- You probably want to pick a domain name that ends in .com. People just put more trust in a .com name than any of the other extensions like .biz, .info, .net, .pro and so on. And even though some of the “hacked” domain names that use extensions from other countries may be ingenious, they just come off as odd. For instance, consider bestlifeinsurancepo.li/cies, which uses the extension “li” from Liechtenstein. Clever, but you probably don’t want people wondering why there’s no .com in your name or thinking you’re based out of Liechtenstein. Other interesting but dubious possibilities might be insure.me/now (Montenegro) or insure.it (Italy). (If you want to play around with “domain hacks” for fun, check out DomainTyper: http://domaintyper.com/)
- Some experts discourage using dashes in domain names, as in insurance-for-homeowners.com. They say that names with hyphens are hard to remember, hard to type and hard to verbalize when you tell people the name of your website. But hyphenated domain names are abundant and the good news is that search engines have no problem with them. They don’t even pay attention to the dashes.
- To see if a name is available, go to any of the domain name registrars such as GoDaddy or 1&1. Many other websites will do searches and help you create a domain name. One site I like is called DOM!ZE (https://domize.com/). When you type in a domain name, you instantly see the availability status of what you’re typing and which of the most popular extensions (or TLDs, top level domains, as they are also called) are available: com, net, org, biz, us. Also, when you hover over the extension names (TLDs), you will see a quote balloon that gives you the prices for that domain as offered by several of the leading domain name registrars (GoDaddy, 1&1, dotster and networksolutions).
- If you feel you must have a certain name that is already taken, you might be able to purchase it. Domainr (http://domai.nr/), among others, will tell you if a name is taken and put you in touch with a broker who will help you negotiate with the domain owner. If the name is being actively used by an entity, they are likely to want a lot of money for it. On the other hand, if a domain name is registered but not in use, you can backorder it and if the owner does not renew the name, it’s yours.
- When creating the rest of your website, make sure it’s friendly to search engines by keeping the language simple. For instance, use “centralcitylifeinsurance.com/coverages/life/quotes” and not “centralcitylifeinsurance.com/17/bin/aprsd12/qte32.php.” The search spiders cannot help you if your site is organized with this kind of language.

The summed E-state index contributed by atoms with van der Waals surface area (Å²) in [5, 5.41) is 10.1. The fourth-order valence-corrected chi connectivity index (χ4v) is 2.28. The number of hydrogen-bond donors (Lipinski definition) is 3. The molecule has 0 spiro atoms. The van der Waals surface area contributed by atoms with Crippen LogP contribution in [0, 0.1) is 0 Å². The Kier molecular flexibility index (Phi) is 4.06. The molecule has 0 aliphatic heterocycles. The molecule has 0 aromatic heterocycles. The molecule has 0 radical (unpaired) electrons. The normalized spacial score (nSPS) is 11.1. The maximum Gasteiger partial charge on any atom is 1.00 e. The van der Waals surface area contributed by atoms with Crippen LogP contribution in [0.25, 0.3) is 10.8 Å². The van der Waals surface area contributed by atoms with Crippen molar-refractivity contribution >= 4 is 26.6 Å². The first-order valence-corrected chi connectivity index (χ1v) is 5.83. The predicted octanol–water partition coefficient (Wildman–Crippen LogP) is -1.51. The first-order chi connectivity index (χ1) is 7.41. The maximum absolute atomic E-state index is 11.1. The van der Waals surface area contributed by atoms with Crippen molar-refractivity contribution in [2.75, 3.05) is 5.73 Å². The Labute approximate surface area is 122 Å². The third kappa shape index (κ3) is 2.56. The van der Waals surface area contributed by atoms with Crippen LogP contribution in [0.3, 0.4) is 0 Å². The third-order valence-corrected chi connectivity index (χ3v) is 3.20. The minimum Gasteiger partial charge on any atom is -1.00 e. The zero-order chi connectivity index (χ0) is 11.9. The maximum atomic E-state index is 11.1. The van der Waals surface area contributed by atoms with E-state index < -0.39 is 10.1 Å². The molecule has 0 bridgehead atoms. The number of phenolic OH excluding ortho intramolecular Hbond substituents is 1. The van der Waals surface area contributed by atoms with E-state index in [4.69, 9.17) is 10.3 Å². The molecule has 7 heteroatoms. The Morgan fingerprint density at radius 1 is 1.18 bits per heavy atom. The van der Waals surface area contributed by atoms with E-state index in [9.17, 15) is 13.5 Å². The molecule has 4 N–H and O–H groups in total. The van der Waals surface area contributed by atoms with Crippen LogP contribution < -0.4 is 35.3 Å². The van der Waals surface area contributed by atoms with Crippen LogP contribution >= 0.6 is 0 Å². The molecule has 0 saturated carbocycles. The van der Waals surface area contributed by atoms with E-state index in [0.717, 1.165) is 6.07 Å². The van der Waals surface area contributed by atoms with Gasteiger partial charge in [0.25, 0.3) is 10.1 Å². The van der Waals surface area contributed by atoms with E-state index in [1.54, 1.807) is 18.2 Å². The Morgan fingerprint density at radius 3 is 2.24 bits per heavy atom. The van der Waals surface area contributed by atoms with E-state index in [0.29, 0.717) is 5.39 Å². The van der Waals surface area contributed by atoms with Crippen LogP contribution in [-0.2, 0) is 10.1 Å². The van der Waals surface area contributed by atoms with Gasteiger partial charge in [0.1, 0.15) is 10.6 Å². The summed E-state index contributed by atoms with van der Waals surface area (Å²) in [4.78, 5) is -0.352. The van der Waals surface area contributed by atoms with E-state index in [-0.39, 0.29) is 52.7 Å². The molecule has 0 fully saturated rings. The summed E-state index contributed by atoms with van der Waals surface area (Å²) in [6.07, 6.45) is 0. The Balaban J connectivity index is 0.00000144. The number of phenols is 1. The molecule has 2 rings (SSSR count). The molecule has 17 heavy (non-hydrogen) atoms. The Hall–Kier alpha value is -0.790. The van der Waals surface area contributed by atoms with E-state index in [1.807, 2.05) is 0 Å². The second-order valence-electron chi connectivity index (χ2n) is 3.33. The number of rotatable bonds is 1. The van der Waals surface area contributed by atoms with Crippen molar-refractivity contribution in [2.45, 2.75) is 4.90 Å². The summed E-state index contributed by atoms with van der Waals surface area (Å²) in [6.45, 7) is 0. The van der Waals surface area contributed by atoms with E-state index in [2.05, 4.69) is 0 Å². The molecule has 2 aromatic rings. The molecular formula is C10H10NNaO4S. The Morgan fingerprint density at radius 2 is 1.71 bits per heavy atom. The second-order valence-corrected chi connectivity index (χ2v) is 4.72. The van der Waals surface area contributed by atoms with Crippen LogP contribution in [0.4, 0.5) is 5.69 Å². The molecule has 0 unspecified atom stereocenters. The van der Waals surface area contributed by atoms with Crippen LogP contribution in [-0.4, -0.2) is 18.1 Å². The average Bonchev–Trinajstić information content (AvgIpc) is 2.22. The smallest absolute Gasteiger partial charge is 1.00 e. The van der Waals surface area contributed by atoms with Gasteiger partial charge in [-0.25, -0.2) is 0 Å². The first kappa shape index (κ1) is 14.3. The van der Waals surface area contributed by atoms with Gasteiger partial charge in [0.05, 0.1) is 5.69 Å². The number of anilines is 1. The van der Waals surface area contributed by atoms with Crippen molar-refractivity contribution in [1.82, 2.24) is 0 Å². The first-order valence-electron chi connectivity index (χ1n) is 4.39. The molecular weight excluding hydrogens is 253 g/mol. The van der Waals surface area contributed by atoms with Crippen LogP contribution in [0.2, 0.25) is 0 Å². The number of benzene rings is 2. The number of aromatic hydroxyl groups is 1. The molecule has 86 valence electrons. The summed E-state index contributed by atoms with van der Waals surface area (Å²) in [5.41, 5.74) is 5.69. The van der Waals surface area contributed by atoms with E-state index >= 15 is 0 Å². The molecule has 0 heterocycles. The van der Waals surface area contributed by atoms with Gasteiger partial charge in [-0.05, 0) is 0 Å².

- Keep in mind that once you’ve purchased a domain name, you are not locked into to using the provider who sold it to you. You own your domain and can transfer the hosting to any provider you wish. Your domain name is sort like your trademark. It’s yours to delegate as you see fit.
You’d most likely say the answer is the name of your agency. If your agency name is ABC Insurance, your domain name should be ABCInsurance.com, right? After all, your customers, people in your community and your target markets know you by that name. And that’s okay, if you don’t want to use your website to find NEW customers.
The problem with ABC Insurance is that it’s not a very good search term. Do a Google search, for instance, on ABC Insurance, and you’ll get pages and pages of listings for ABC Insurance, with locations all over the country. Actually, you may be surprised that so many insurance agencies have ABC in their name. This is mainly because in the pre-Internet days when Yellow Pages advertising dominated the search market, companies chose firm names that ranked closest to the beginning of the alphabet, because that’s where the listings for a category, such as insurance, begin.
Today, smart insurance marketers still want to be where all the eyeballs start looking. But the strategy is different.
If you want to optimize your domain name for the best search ranking — known as search engine optimization, or Search Engine Marketing — you should keep three things in mind: location, function and branding. These will determine how search engines rank the key words of your domain name in a search query.
Location: With almost 400,000 insurance agents, brokers and companies doing business in the U.S., it’s hard to stand out, especially in a metropolitan area. Here’s where specificity matters. Include the name of your city in your domain name, especially if it’s a small city. There are thousands of agencies selling auto insurance in the San Francisco Bay Area, but there’s only one AutoInsuranceSanMateo.com or AutoInsuranceColma.com.
Function: The location example I just gave, AutoInsuranceSanMateo.com, also illustrates how to focus on function in your domain name, in this case the kind of insurance product you specialize in. Or you could create a domain name that includes your job description: InsuranceFromJackJones.com. Or you could use: QuotesFromJackJones.com, JackJonesInsuraneAgent.com, JackJonesRiskAdvisor.com. The objective here is to help people find you on search engines. If they already know your name, the emphasis on function will be helpful. If they don’t, you probably want to focus primarily on location, then function.
Branding: If at all possible, include your firm name, at least a variation of it, in your domain name, to build on the branding you’ve created. If your agency name is Jack Jones Insurance Agency, the examples I just gave will work pretty well. You could have a domain name without your firm name in it if it says something that’s important about your brand. For instance, maybe a major component of your branding is your relationship to your target market. If your target market is architects and engineers, your domain name might be designprofessionalinsuranceadvisor.com.
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